... and noisy wranglings of the essentially politics-practising nations;—supposing such a statesman were to stimulate the slumbering passions and avidities of his people, were to make a stigma out of their former diffidence and delight in aloofness, an offence out of their exoticism and hidden permanency, were to depreciate their most radical proclivities, subvert their consciences, make their minds narrow, and their tastes 'national'—what! a statesman who should do all this, which his people would have to do penance for throughout their whole ...
— Beyond Good and Evil • Friedrich Nietzsche

... hadn't meant to tell nobody but you what I've got to tell. However, I can see that things is in such a pretty pass that this here ain't no one-man job—it's a job as'll want a lot o' men! And I daresay lawyers and such-like is as useful men in that way as you can lay hands on—no offence to you, Mr. Vickers, only you see I've had experience o' your sort before. But if you are taking a hand in this here—well, all right. But now, gentlemen," he continued dropping into a chair at the table and laying his fur cap on its polished surface, "afore ever I says a word, d'ye think that ...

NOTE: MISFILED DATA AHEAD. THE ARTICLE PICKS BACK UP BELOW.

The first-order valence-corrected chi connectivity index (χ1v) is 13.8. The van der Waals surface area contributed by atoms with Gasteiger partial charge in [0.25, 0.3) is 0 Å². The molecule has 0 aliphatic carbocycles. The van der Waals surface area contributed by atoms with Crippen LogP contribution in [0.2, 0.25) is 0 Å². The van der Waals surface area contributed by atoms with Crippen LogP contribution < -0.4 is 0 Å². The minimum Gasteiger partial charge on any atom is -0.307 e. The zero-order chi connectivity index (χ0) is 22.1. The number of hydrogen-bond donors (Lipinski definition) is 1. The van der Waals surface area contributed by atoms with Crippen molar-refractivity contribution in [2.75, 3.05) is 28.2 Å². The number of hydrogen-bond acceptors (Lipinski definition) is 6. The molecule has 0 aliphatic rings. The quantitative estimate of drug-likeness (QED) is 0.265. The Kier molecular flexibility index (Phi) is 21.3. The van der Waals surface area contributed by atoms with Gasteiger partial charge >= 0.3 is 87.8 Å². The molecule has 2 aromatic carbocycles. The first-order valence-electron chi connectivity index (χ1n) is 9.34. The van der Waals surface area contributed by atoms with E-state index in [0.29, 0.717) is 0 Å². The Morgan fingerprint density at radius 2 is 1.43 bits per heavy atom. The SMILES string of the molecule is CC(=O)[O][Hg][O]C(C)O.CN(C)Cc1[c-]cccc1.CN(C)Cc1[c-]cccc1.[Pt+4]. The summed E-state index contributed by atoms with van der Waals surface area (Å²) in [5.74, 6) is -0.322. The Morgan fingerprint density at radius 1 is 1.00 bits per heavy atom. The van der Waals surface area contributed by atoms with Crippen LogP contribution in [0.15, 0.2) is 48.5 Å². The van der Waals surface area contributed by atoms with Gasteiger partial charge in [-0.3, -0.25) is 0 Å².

— Scarhaven Keep • J. S. Fletcher

... offence, according to popular rumor, that brought things to a crisis in Mr. Fogg's family and induced Mrs. Fogg to seek to remove the heavy burden of woe imposed upon her by her husband. Only a few days later Mr. and Mrs. Fogg knocked at the door of Colonel Coffin's ...